That's funny cause I have a SII and it's been working as good as my friend's iphone 3gs while we're driving through the country on vacation. In fact even better cause I can use the tethering function(rooted Android is awesome!) and he(iphone user) enjoys it in his laptop too! Custom Jelly bean rom with google now makes siri looks outdated. Listening to a song on the radio and wondering who sings it couldn't be easier and faster to find out using the app widget and blazing fast 4g speeds while my friend using his iphone barely opened the app and tapped on the button to ID the song. His phone's screen size: lame! Talk about a nice screen with awesome color and quality: That would be?? one more time, an Android!! Voila!!)and these are just a few things that I'm able to do in my android(let's not even talk about customization here, does iphone allow any?? lol)
      ratico1
      • Using custom rom makes your answer irrelevant

        As 99% of peope do not use custom roms every experience on that is totally useless.
        That you even feel the need to put on a custom ROM however shows that the original ROM was not up to scratch
        IE11
        • No

          I would say its like 85% maybe, but the number is growing with easy flashing tools. Either way I support what you are saying about it not being an average experience.
          Jimster480
          • No more like 99.999% Thats closer to how many dont even know

            what an os is or that android is one.
            Johnny Vegas
          • I don't care about the bells and whistles

            of either phone but one thing that convinced me that android is better is because of the friendlier phone interface. I press the first few letters of the recipient and it brings up a list that I can choose from. When I had the iPhone 3G, I had to do a lot of keystrokes just to make a call. My work requires that I'm on the phone almost throughout the day. I haven't tried the newer iPhone models but if they still don't have that feature, I don't think that's smart. A smartphone is supposed to help you make calls smartly. Some may counter with "But you can use Siri". In a crowded and noisy place, I don't think that helps.
            rob95
          • noway

            Are you kidding me?
            cholasuek
          • Not sure what you mean

            I think it's new(ish), as in last year or two, that the unified search comes up tapping on the only button from the "desktop" and gives you a quick unified search through contacts, apps, etc. iphone 3 was years ago, so I'm not sure it has the unified search. I'm pretty sure contacts always had a quick a-z index and easy search, like you said, start typing the name...
            Again, iPhone 3 was years ago so its hard to remember, but i do know i never had a problem quickly going through contacts, so it probably at least had the a-z index and contact search bar at the top.
            I have the iPhone 4 (the one released June 2010), which you can probably get fairly cheap now no contract, and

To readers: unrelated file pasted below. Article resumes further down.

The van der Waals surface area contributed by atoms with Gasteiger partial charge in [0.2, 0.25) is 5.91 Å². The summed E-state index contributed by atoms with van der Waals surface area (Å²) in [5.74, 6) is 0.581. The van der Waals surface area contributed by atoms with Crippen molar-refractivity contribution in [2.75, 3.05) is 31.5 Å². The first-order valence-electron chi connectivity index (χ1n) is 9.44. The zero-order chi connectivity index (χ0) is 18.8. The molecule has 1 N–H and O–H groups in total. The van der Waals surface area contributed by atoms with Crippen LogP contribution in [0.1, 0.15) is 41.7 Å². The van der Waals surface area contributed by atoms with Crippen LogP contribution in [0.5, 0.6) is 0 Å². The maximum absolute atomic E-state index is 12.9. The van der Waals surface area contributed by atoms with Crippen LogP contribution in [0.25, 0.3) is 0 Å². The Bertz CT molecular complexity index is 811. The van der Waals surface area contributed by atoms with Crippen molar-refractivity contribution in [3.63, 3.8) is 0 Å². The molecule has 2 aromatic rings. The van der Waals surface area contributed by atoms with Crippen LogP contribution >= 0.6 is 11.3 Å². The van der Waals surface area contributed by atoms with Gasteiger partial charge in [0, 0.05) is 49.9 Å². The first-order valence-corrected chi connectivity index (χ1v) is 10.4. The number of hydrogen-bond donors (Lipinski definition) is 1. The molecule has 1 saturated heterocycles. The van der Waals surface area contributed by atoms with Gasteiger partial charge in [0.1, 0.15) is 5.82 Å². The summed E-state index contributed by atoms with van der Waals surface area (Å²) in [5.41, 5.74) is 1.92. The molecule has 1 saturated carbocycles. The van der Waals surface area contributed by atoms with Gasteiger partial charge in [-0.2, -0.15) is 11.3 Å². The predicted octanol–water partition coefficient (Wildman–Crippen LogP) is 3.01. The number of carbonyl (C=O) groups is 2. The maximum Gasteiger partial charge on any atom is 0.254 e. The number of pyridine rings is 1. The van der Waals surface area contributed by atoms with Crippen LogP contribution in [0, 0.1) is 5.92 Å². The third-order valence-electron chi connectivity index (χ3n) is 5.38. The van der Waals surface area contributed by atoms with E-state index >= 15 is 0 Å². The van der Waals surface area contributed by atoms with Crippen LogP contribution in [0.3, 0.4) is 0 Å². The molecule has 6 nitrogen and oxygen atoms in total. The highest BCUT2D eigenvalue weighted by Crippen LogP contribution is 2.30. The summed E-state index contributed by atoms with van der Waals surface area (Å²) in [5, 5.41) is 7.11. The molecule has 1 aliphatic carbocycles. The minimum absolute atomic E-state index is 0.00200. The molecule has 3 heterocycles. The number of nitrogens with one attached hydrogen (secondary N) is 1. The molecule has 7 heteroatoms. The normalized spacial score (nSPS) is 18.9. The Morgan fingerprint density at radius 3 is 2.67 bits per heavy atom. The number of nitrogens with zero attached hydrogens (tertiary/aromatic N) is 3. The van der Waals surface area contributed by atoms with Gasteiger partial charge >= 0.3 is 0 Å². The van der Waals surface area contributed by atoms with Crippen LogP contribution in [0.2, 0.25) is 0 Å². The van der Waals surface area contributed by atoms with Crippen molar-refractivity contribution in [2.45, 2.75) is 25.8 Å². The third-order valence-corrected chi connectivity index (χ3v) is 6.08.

1 - tap the home button from the app launcher screen, start typing in your contact in the "search iphone" box that comes up, or
            2 - tap contacts icon or choose contacts from "phone", start typing name to only search through contacts, or choose a-z and tap the contact
            Again, i'm not sure of the iPhone 3, but i would not recommend buying any cell phone over three years old these days.
            ossoup
          • "I press the first few letters of the recipient and it..."

            All iPhones from 3GS onwards can run the current iOS 5.1.1. In iOS, in order to "find something" you tap the home button twice and start typing in the search area. You get the results as you type, including contacts etc.
            Oh, and those same iPhones will run the upcoming iOS 6 as well.
            danbi
        • I came across the same thing

          To do any of the supposedly "open" stuff that gave Android any advantage for my use, I had to root it. It would not even allow custom SSL ports with Exchange synching, something the first iphone did just by entering the port with standard server:port notation. I found apps that sorta did it ok, if a little buggy, but not good enough for non-annoying, everyday use.
          I did like the idea of VNC server, but just like with the iPhone, I needed to root it first. All the hacks I could have done with the iPhone if I rooted it. I do think the rooting community is more serious with the android though. When I rooted the iPhone, I found it lost value, because things became less stable and security became more of an issue. I found everything I needed and wanted worked without rooting. With android, you kind of have to root because of all the carrier crapware they allow, eating your battery among other annoyances.
          ossoup
          • not me...

            I don't 'root' my Android. My HTC rezound does everything I can think of very well. People generally root Android phones to make them even better, not to make up for something.
            trob6969
          • HTC Rezound RULES

            It just works..one more step to jelly bean. Too bad carriers and maker can't or won't promote its greatnest well makes it cheaper..
            wb923
          • you answer your own quesion

            >> "open" stuff that gave Android any advantage for my use

            and
            >> I do think the rooting community is more serious with the android though.